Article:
Steve Wynn’s opinion on online gambling is proving harder to handicap than which team will end up hoisting the Lombardi Trophy when Super Bowl XLVIII concludes later today. On Sunday, longtime Nevada journalist Jon Ralston posted snippets of a Friday conversation he’d had with the Wynn Resorts chairman, in which Steve said he agreed with the stance held by Las Vegas Sands’ vehemently anti-online gambling chairman Sheldon Adelson.
Steve hasn’t always felt this way. In March 2011, a couple weeks before Black Friday changed the US online poker landscape, Wynn Resorts had announced a tie-up with PokerStars, the world’s largest poker company. A week later, Steve told Forbes that his previous objections to online gambling had been based on “misconceptions” and that Senate majority leader Harry Reid (D-NV) had convinced Steve to reexamine his stance. Steve said he ultimately concluded that online poker offered “more control about young people playing” than brick-and-mortar casinos, and Steve even voiced the “naïve notion that other people might be enlightened by the facts themselves.”
Wynn’s post-Black Friday stance was a little more ambivalent, although that didn’t stop his casino company’s fledgling online division from applying for a transactional waiver to conduct online gambling in New Jersey. But when Ralston recently suggested to Adelson that his anti-online gambling stance made him an outlier in the casino business, Adelson insisted that Steve “doesn’t want to make money off it” and urged the doubting Ralston to seek confirmation from Steve.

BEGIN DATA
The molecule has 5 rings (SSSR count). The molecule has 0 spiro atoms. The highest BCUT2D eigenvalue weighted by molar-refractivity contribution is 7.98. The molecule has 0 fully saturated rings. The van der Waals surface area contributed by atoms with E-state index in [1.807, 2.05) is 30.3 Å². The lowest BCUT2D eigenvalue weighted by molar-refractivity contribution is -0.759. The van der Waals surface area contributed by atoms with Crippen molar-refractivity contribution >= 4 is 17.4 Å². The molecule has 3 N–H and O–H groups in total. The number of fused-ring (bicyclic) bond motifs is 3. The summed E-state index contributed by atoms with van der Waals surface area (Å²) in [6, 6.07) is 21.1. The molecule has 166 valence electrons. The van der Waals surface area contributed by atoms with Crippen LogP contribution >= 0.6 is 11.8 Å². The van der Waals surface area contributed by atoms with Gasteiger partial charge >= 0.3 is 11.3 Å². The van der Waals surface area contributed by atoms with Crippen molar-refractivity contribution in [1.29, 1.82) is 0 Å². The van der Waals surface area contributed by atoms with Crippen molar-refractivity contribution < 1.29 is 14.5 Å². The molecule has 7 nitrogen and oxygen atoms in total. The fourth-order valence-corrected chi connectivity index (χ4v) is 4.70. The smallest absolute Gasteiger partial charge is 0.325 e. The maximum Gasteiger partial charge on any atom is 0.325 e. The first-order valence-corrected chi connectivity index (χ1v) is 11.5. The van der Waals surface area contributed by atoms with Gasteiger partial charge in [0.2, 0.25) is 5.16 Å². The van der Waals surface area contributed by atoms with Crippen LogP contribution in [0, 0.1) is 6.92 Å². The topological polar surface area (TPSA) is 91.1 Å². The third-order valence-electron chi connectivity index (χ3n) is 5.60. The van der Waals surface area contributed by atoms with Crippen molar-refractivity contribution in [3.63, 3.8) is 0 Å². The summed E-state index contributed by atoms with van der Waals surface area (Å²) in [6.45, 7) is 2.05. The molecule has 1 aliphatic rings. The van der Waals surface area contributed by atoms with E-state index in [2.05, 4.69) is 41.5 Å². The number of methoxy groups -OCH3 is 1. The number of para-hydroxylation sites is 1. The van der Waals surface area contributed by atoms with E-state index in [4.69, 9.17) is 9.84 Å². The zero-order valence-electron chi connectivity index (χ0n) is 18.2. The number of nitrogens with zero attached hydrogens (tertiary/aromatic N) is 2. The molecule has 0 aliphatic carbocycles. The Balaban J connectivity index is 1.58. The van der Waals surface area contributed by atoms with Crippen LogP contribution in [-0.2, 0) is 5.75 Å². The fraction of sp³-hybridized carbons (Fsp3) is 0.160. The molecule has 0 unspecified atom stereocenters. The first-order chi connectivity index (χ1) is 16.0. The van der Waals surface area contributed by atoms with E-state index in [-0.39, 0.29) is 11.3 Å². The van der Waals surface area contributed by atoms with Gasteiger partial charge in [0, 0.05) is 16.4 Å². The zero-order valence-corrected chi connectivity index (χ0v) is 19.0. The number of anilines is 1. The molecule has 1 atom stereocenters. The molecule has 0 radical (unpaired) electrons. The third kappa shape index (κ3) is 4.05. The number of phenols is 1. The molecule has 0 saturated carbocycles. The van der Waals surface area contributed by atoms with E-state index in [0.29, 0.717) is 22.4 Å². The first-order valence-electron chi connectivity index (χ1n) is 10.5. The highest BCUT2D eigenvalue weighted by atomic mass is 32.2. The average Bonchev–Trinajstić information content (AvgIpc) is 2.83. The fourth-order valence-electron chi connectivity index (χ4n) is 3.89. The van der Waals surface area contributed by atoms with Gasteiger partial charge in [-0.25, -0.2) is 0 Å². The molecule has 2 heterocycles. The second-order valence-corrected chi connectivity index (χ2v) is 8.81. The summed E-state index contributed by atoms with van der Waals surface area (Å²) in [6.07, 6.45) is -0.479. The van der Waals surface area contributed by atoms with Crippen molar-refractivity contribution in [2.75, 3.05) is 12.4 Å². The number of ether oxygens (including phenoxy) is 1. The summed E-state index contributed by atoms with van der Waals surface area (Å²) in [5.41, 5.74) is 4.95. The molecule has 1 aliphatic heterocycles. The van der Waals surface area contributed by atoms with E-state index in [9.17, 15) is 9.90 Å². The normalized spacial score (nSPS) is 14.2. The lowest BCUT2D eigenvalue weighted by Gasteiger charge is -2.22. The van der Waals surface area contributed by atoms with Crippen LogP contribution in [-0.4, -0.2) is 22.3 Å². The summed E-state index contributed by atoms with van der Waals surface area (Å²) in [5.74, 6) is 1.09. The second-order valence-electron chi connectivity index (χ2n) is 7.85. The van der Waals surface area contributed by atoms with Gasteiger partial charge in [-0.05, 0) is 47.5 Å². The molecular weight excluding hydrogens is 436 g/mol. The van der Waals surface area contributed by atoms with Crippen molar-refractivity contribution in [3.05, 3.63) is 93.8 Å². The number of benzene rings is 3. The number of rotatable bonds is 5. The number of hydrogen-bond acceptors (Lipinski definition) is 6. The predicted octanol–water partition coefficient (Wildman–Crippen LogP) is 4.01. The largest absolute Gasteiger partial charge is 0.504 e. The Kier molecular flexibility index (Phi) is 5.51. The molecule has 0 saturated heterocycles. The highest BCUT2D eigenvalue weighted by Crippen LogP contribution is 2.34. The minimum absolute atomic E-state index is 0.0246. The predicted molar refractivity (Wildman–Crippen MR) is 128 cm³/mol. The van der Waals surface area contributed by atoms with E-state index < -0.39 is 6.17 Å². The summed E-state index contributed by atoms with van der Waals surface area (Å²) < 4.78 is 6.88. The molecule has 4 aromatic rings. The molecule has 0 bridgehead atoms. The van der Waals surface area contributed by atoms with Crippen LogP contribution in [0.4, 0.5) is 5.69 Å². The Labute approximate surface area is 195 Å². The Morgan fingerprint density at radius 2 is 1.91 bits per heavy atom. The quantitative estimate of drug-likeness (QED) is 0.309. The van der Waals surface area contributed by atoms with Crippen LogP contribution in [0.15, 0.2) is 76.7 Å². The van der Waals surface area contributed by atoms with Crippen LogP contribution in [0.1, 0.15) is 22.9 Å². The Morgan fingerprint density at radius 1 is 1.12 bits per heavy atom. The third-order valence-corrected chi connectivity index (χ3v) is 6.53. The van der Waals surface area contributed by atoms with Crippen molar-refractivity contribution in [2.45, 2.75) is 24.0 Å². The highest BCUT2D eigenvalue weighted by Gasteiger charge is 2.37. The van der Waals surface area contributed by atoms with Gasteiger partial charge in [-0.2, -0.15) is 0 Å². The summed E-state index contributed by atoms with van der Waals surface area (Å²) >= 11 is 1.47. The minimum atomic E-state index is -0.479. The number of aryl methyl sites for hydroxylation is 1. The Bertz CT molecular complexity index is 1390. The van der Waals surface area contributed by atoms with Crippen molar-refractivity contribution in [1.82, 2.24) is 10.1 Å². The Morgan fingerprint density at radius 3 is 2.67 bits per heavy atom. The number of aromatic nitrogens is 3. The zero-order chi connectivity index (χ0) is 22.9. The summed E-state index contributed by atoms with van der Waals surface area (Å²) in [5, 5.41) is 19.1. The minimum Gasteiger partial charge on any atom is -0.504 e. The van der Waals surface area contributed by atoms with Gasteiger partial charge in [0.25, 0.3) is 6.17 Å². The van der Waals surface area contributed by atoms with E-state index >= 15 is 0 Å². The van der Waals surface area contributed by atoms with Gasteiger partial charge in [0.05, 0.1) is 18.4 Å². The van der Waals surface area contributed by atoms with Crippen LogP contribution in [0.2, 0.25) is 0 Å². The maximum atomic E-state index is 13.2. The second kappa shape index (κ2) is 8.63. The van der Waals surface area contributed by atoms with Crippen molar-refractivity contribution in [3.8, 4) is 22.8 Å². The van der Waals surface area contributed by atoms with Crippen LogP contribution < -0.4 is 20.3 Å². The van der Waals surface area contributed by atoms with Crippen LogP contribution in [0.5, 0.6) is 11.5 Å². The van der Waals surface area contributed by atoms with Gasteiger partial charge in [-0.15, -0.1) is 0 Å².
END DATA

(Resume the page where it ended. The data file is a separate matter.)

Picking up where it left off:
When Ralston tracked Steve down, the casino boss told him that online gambling was “not a good entrepreneurial opportunity” because he couldn’t see “the government letting us keep the money” due to the government’s “insatiable appetite for revenue.” Like Adelson, Steve is a vocal critic of President Barack Obama and Steve took time out of last week’s post-earnings call with analysts to slam the effects on Wynn’s business by Obama’s Affordable Care Act. Steve noted that “nothing [that] has come out of Washington has done anything but add to our operating expenses.”
Steve also did a 180 on his faith in online gambling technology to block underage participants, now suggesting the technological wizardry he’d witnessed was “impressive if you were a cyber guy. But it was bullshit.” Like Adelson, Steve expressed concern that any high-profile incident of kids being brought to ruin by online gambling would provide ample fodder for “anti-gaming forces” to compel politicians to enact punitive curbs on the entire gaming industry, not just those operating online.
As recently as November, Steve was saying he was “neither a proponent nor opponent” of online gambling, and suggested banning online poker was “like the Volstead Act where they outlawed beer.” Last week, Steve told Ralston that online gambling offered a “narcotic” environment in which to scramble underage gamblers’ brains, making it clear that his tent was now firmly pitched in the Team No camp. Then again, who knows what the morrow will bring? The New Jersey Division of Gaming Enforcement is set to release its latest batch of regulatory filings this week. Will they show that Wynn Interactive has filed to withdraw its online gambling waiver application, or is Steve simply hedging his bets as usual?